Cardiovascular surgical techniques and technology are advancing at rates that challenge both physicians and the facilities they work in to keep pace. Although the cardiac catheterization and electrophysiology (EP) laboratories in the Medical University of South Carolina's (MUSC's) Ashley River Tower (ART) were opened only 10 years ago, they recently underwent an extensive overhaul to ensure that the facility can continue providing cutting-edge cardiac care.
MUSC is a national leader in the management of complex ventricular arrhythmias and its Complex Ablation Program has experienced double digit growth over the last two years. This expansion reflects not only the rapid evolution of the overall field, but also a strong, continuous institutional commitment of support. Several years ago, hospital leadership recognized that reinvestment in the EP laboratories would soon be necessary to accommodate the new workflows and technical requirements of emerging ventricular tachycardia (VT) ablation technologies. To answer this challenge, Thomas Di Salvo, MD, Professor of Medicine and Chief of the Heart and Vascular Integrated Center of Clinical Excellence collaborated with Michael Denham, Chief Perioperative Officer, and Jeffery Winterfield, MD, Associate Professor of Medicine, Hank & Laurel Greer Endowed Chair in Electrophysiology, and Director of the MUSC Electrophysiology Program, to develop, design, and build a completely new EP laboratory at ART.
As part of a partnership with Siemens Inc., the lab includes new fluoroscopy and a next-generation mapping system from Biosense Webster, Inc., called CARTOv7. Super high density displays (VantageView) replaced small screens that were previously located at the foot of the bed. The larger, clearer displays provide a more vivid, 3-D image that is directly in the physician's line of site to facilitate navigation through the complex structures of the heart. As great an improvement as that may be, it's the CARTO v7 software that really makes the system revolutionary. "Since we started doing clinical cardio-electrophysiology studies, one of the Holy Grails has been to understand waveform conduction through the heart tissue. This new system mathematically calculates those conduction speeds and give us a sense of the direction in which it's moving – like a wind vector map that you might see on a weather forecast during hurricane season. On those, the arrows show the direction and velocity of the wind in different places. The map that this system generates shows us the areas with slowing of speeds or decelerations which is usually where we want to target with ablation," explains Winterfield.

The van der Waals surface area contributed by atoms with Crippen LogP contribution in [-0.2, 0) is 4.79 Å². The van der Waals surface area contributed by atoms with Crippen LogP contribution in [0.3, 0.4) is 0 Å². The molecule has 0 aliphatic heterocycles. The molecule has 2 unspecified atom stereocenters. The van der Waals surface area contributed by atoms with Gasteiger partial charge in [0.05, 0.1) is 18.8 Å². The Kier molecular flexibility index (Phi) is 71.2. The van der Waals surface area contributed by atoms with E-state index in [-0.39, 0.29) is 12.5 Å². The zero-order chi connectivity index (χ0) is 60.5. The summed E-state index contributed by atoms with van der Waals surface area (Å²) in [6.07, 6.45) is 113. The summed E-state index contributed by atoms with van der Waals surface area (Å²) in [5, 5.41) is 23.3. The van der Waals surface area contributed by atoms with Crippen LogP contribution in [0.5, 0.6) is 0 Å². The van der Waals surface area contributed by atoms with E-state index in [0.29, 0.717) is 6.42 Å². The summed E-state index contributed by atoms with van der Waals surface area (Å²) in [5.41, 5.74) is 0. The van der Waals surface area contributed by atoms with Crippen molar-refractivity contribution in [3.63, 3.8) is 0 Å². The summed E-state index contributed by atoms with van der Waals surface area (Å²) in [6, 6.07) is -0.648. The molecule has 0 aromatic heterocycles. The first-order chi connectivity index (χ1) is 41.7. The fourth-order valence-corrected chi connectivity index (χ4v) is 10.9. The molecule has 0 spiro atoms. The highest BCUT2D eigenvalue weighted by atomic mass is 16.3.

The new system also allows the procedure to be completed much more quickly, reducing the risk for complications and potentially lowering costs. "With the old system, the areas of concern weren't so easy to see. There was a lot of guessing and we had to interpolate the point-by-point data ourselves. It was slow. We had to computationally make sense of it ourselves and it didn't always produce a clear picture of where the problem was. Now, we get the data very rapidly. This software program makes sense of it much more quickly and completely than we could." This is particularly important because, when an ablation procedure fails to stop the arrhythmia, a second procedure is often necessary. These repeated procedures are usually conducted in stages to reduce the risk for complications. "If we're more efficient, we can avoid having to stage procedures which could also reduce costs," adds Winterfield.
MUSC Health was one of seven centers world-wide that are participating on the advisory board for this new system and was the second in the world to use it, after Beth Israel Deaconess Medical Center in Boston. "We worked in collaboration with multiple physicians from major US and European centers as well as Israeli engineers from Biosense Webster to develop the algorithms and prove their effectiveness," says Winterfield. "And we picked a doozie for our inaugural case. The patient came in for a PVC ablation several months ago but aborted because of his risk for heart block. When the new lab was ready, we gave it another try and found the PVC right where the CARTO system predicted it would be. We could successfully and safely ablate it with no heart block. The map placed activation at a sinus rhythm point that correlated with the site of the PVC. This is a big development because there can be considerable shift between sinus rhythm and the PVC – even though the catheter remains in the same anatomical site. In our case there was a 7.3-millimeter shift between the two! But the system still calculated it correctly," Winterfield explains.
The engineers who designed the CARTO system were also impressed with the quality of the mapping signals in the newly renovated lab. The system relies on processing high-density signals to create the patient's electrical heart map and these signals must be extremely clear – meaning that that ambient electrical (background) noise must be minimal. "When the engineers came, they said it was the quietest and best lab they've seen anywhere in world. Typically, there's 100-900 microvolts of noise in the signal and we had under 10! I'm very proud that the lab is so well constructed. Just building it was a really difficult technical accomplishment!" exclaims Winterfield. "This is a huge step forward for us and for our patients with complex arrhythmias."
Opened in February 2019, this world-class EP lab is just one of the exciting ART renovations that have been recently completed or are underway. Similar renovations aimed at upgrading the other cardiac catheterization and EP labs will be taking place over the next 12 to 18 months. This strategy of proactive, long-term planning based on emerging technology is what has earned MUSC Health its reputation as a leader in providing advanced, innovative healthcare.